Analysis: France prepares for energy revolution

FRANCE: A draft law outlining France's energy transition, which is currently going through parliament, will be "one of the government's most important laws", prime minister Manuel Valls said last week when opening the annual conference of renewable energy trade association SER.

French prime minister Manuel Valls
French prime minister Manuel Valls

The fact that he was there at all — only the second time a prime minister has addressed the conference in 16 years — is an indication of how determined France is to send the right signals in the run up to the 21st UN climate change conference (COP21) to be held in Paris in December. "This very important event reinforces the government's interest in intensifying its policy to develop renewable energies," notes Jean-Louis Bal, president of SER.

With an eye on COP21, Valls promised that 2015 would be a "green year" in France. Perhaps most importantly for the wind industry, the energy transition law foresees the country generating 40% of its electricity from renewables by 2030. Nuclear's share will fall to 50% in 2025, although the Senate, the upper house which is dominated by the right-wing opposition, has pushed back the deadline to 50% "at some point". The industry is not too concerned, however, as the 40% renewables target still stands.

More threatening is a Senate amendment re-introducing wind-power development zones (ZDEs), abolished in 2013, which were particularly vulnerable to legal challenges. The industry believes ZDEs will not be reinstated, but fears that a compromise solution could lead to a new source of litigation, Bal explained. The Senate is also seeking to increase the exclusion zone around houses and historic monuments, up to 10 kilometres in the latter case.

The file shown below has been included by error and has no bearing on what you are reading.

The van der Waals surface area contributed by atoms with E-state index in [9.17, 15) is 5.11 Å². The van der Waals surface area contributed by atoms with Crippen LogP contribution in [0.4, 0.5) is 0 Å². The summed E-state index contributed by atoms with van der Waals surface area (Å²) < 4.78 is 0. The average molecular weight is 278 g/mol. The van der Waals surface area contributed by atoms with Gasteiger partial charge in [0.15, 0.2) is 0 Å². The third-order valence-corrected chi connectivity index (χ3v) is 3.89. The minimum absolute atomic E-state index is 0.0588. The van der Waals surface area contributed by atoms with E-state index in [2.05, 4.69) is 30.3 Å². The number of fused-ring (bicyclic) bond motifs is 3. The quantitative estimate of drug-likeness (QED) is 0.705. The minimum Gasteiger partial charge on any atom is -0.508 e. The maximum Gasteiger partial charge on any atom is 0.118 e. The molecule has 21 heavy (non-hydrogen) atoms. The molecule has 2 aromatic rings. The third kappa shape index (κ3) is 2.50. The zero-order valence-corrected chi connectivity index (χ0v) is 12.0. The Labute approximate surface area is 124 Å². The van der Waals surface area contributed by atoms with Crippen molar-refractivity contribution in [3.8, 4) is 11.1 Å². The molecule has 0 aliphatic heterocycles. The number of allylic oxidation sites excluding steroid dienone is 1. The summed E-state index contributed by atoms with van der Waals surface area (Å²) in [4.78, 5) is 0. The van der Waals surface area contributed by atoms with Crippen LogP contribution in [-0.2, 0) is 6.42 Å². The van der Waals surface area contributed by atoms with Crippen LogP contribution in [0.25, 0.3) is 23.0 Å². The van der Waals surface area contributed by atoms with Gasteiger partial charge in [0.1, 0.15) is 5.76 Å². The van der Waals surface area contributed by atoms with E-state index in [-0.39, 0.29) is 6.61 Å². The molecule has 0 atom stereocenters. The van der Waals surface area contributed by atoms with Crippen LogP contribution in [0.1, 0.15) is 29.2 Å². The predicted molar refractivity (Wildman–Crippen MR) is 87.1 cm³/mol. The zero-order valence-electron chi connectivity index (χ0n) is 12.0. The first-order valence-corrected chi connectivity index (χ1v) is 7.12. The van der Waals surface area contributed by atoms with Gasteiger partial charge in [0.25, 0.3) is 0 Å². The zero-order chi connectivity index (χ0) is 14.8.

On the other hand, many key measures remain. The law lays the foundation for the guaranteed premium purchase price to be replaced by a top-up mechanism in line with European guidelines requiring greater market integration. It also allows for the trial of a single permit for wind installations to be extended throughout mainland France, and will make local participation easier. Other important measures allow the government to introduce a more supple "competitive dialogue" when tendering offshore projects and to resolve some of the difficulties concerning military radars.

What the final law contains remains to be seen, but "it is essential to avoid going backwards by making the regulatory framework more complicated again with new procedures and new possibilities of appeal", Bal warns, especially as new wind installations picked up in 2014, after three years of decline, thanks to government efforts to simplify the regulations.

The government hopes the bill will be voted into law in March andhas already started work on various decrees detailing the policies. One of the most important for wind will be the multi-annual energy programme establishing 15-year targets for each sector, expected in October. The industry needs "a clear vision backed up with the resources to meet those ambitions", Bal reminded the prime minister.

Other measures expected this year include a decree establishing a single administrative court to handle legal cases concerning offshore projects and help speed up the permitting process, the launching of a third tender for offshore projects and a call for expressions of interest for pilot projects for floating turbines.

All in all, the industry has high hopes for 2015. It will be a very decisive year, Bal notes, saying that, at the very least, COP21 will be stimulating for the sector. Frédéric Lanoë, president of the French Wind Energy Association, agrees. The conference will definitely have a beneficial effect, he says. France has been "quite good at revolutions in the past", Lanoë adds, implying that now is time for another one.

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